Thus was Oxford not only Shakespeare, not only the intitiator of the London Stage, he was also the initiator of the English periodical press, a phenomenon that spread rapidly, developing in later centuries into regular newsletters, then newspapers and magazines.

In 1578, 18-year-old Francis Bacon had arrived back in England for his father’s funeral.  Unable to return to Paris for lack of funds (his father died before providing him with a living), and with nothing more important to do, Bacon hooked up with Oxford, falling quickly into the role of Puck to his Oberon.  Oxford returned the favor by getting him connected with printers who would publish his poems, anonymously at first, then, with Sir Walter Raleigh’s help, as Edmund Spenser.  With the real Spenser far off in the wilds of southern Ireland, and with Raleigh willing to see to it that he got a regular stipend for the use of his name, Bacon was encouraged to publish a wide variety of his writings, including such divergent works as The Faerie Queene, written to entertain the Queen and her ladies, and Mother Hubberd’s Cupboard, an opening shot in his lifelong pushback against his uncle Burghley.

Lacking a paying Court position, Bacon was forced to provide for himself by working as a high level secretary to Court figures in need of politically sensitive, well-worded letters and official documents.  First among these was Sir Francis Walsingham, who, when Oxford refused to write for the Court in 1581, urged him to step in with plays for the boys to perform in a style that came as close as he could manage to the euphuism that the Queen enjoyed and that were directed and staged by Oxford’s secretary John Lyly.  By the end of the decade there were eight of these, which, like Oxford’s Euphues novels, were later published as by Lyly.

1587-88: Marlowe and Martin rock the boat

In 1584, 20-year-old Christopher Marlowe began showing up for training sessions with Oxford and Bacon, sessions intended to prepare the talented young poet to provide plays for the Queen’s Men.  These sessions took place for a few weeks each year until his graduation from Cambridge in 1587, at which point, rather than follow up on his promise to provide plays for the Court, he absconded with the fledgling actor, Edward Alleyn and the scribe Thomas Kyd to set up at Philip Henslowe’s new theater on Bankside where they entertained members of their own class with the dangerously anti-establishment play Tamburlaine.  Razzed by Oxford (Greene) and Bacon (Nashe) in Greene’s Perimedes and Menaphon, Marlowe responded by adding a nose-thumbing prologue that referred to the Queen’s Men as “jigging . . . mother-wits.”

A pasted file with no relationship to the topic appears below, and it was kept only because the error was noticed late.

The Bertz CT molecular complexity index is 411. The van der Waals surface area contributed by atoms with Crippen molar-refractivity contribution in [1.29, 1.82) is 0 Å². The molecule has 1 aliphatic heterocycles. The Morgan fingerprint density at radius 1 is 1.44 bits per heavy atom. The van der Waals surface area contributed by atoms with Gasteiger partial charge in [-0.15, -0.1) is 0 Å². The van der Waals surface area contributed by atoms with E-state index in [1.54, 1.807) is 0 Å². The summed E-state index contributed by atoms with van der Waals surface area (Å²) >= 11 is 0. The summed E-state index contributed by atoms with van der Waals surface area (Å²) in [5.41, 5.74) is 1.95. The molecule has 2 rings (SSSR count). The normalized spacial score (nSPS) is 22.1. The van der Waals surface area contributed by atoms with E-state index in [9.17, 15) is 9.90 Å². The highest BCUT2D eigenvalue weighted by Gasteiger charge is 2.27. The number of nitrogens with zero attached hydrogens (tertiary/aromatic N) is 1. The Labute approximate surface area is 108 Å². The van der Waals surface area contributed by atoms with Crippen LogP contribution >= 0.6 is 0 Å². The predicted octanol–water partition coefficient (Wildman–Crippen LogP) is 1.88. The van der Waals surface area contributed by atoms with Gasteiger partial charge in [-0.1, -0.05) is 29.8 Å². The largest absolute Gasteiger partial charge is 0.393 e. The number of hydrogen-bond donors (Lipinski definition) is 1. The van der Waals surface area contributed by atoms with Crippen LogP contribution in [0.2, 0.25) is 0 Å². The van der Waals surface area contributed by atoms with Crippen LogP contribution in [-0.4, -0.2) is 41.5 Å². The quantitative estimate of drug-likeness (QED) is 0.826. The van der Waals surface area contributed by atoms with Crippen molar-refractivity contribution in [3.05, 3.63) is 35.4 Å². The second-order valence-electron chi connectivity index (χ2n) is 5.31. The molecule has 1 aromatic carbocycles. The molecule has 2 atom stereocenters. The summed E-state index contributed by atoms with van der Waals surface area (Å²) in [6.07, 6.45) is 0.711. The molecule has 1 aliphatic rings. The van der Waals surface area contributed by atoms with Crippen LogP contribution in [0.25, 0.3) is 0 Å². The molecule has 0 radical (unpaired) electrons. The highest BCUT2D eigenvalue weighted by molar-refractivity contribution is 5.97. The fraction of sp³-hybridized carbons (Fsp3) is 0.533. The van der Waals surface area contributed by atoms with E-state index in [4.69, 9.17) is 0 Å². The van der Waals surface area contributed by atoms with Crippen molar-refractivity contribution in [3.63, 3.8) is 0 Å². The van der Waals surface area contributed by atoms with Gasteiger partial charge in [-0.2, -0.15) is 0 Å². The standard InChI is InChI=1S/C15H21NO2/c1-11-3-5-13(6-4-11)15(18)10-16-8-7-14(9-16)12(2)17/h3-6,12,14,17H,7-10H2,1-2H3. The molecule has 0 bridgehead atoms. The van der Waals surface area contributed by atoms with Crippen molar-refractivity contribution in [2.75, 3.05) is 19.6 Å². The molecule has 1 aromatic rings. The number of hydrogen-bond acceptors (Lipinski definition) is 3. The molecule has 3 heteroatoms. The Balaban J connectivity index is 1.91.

The following year the world of pamphlet publishing was rocked by the publication of the anonymous “Martin Mar-prelate” anti-cleric satires.  The bishops were furious, but their efforts to defend the newborn Anglican establishment only made them look pathetic.  In desperation they enlisted Oxford and Bacon to mount a counterattack.  Oxford’s lacked fire (probably because he found Martin hilarious), but Bacon, who had been struggling for years to find a genuine voice of his own, saw the light!  Adapting Martin’s slangy rant to his own purposes, he lashed out at Martin, fighting fire with fire with delirious abandon.

Martin was ultimately silenced by Cecil’s hounds, but Bacon had found his voice.  In 1589, using the name Thomas Nashe, he turned from the awkward pseudo-euphuism of An Anatomy of Absurdity to frolic in this new voice in a long preface to Greene’s latest pamphlet, Menaphon (another swipe at Tamburlaine).  From then on until 1596 when he finally got the respectable Court job he’d been yearning for, Francis published one work of comic genius after another.  Like Greene (in French, vert) or Shake-spear, Nashe was a pun on this wild new teeth-gnashing style. (The real Thomas Nashe had been a sizar at Cambridge, who, like William of Stratford and Edmund Spenser, got a stipend for the use of his name.)

1593: Marlowe’s death, Sidney’s sonnets, Shakespeare’s name

As the 1580s wore on, the impending threat of attack by Spain had brought a level of power to Secretary of State Walsingham that did not sit well with Lord Burghley, who by the Armada showdown had begun to see his former protégé as more of a rival than the obsequious junior he would have preferred.  With Walsingham’s death in early 1590 came the opportunity he’d been waiting for.   While he himself moved quickly to take over the public side of the Secretary’s office, he turned over Walsingham’s secret service agencies to his son, 27-year-old Robert Cecil.